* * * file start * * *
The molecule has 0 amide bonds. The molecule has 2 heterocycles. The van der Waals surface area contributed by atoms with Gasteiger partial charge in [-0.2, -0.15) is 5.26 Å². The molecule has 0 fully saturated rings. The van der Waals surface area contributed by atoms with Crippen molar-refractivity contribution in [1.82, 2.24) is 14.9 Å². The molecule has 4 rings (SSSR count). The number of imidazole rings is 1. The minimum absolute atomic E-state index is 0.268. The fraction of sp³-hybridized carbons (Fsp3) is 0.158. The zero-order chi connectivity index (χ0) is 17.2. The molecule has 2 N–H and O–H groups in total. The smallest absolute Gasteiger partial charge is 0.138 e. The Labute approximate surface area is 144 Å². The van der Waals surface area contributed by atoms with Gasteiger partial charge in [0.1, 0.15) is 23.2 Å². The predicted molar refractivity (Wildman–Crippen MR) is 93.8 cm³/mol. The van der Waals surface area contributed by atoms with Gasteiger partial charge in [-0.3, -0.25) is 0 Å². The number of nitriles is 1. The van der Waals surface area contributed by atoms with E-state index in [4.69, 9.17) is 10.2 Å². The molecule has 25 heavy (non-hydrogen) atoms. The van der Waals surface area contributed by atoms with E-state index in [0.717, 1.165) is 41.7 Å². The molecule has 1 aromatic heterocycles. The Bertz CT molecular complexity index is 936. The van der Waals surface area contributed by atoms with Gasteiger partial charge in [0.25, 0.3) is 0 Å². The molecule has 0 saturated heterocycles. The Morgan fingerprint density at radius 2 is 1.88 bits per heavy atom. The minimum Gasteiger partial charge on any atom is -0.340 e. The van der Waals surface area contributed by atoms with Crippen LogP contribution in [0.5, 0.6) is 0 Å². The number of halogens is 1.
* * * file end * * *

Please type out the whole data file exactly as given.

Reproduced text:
The molecule has 0 amide bonds. The molecule has 2 heterocycles. The van der Waals surface area contributed by atoms with Gasteiger partial charge in [-0.2, -0.15) is 5.26 Å². The molecule has 0 fully saturated rings. The van der Waals surface area contributed by atoms with Crippen molar-refractivity contribution in [1.82, 2.24) is 14.9 Å². The molecule has 4 rings (SSSR count). The number of imidazole rings is 1. The minimum absolute atomic E-state index is 0.268. The fraction of sp³-hybridized carbons (Fsp3) is 0.158. The zero-order chi connectivity index (χ0) is 17.2. The molecule has 2 N–H and O–H groups in total. The smallest absolute Gasteiger partial charge is 0.138 e. The Labute approximate surface area is 144 Å². The van der Waals surface area contributed by atoms with Gasteiger partial charge in [0.1, 0.15) is 23.2 Å². The predicted molar refractivity (Wildman–Crippen MR) is 93.8 cm³/mol. The van der Waals surface area contributed by atoms with Gasteiger partial charge in [-0.3, -0.25) is 0 Å². The number of nitriles is 1. The van der Waals surface area contributed by atoms with E-state index in [4.69, 9.17) is 10.2 Å². The molecule has 25 heavy (non-hydrogen) atoms. The van der Waals surface area contributed by atoms with E-state index in [0.717, 1.165) is 41.7 Å². The molecule has 1 aromatic heterocycles. The Bertz CT molecular complexity index is 936. The van der Waals surface area contributed by atoms with Gasteiger partial charge in [0.25, 0.3) is 0 Å². The molecule has 0 saturated heterocycles. The Morgan fingerprint density at radius 2 is 1.88 bits per heavy atom. The minimum Gasteiger partial charge on any atom is -0.340 e. The van der Waals surface area contributed by atoms with Crippen LogP contribution in [0.5, 0.6) is 0 Å². The number of halogens is 1.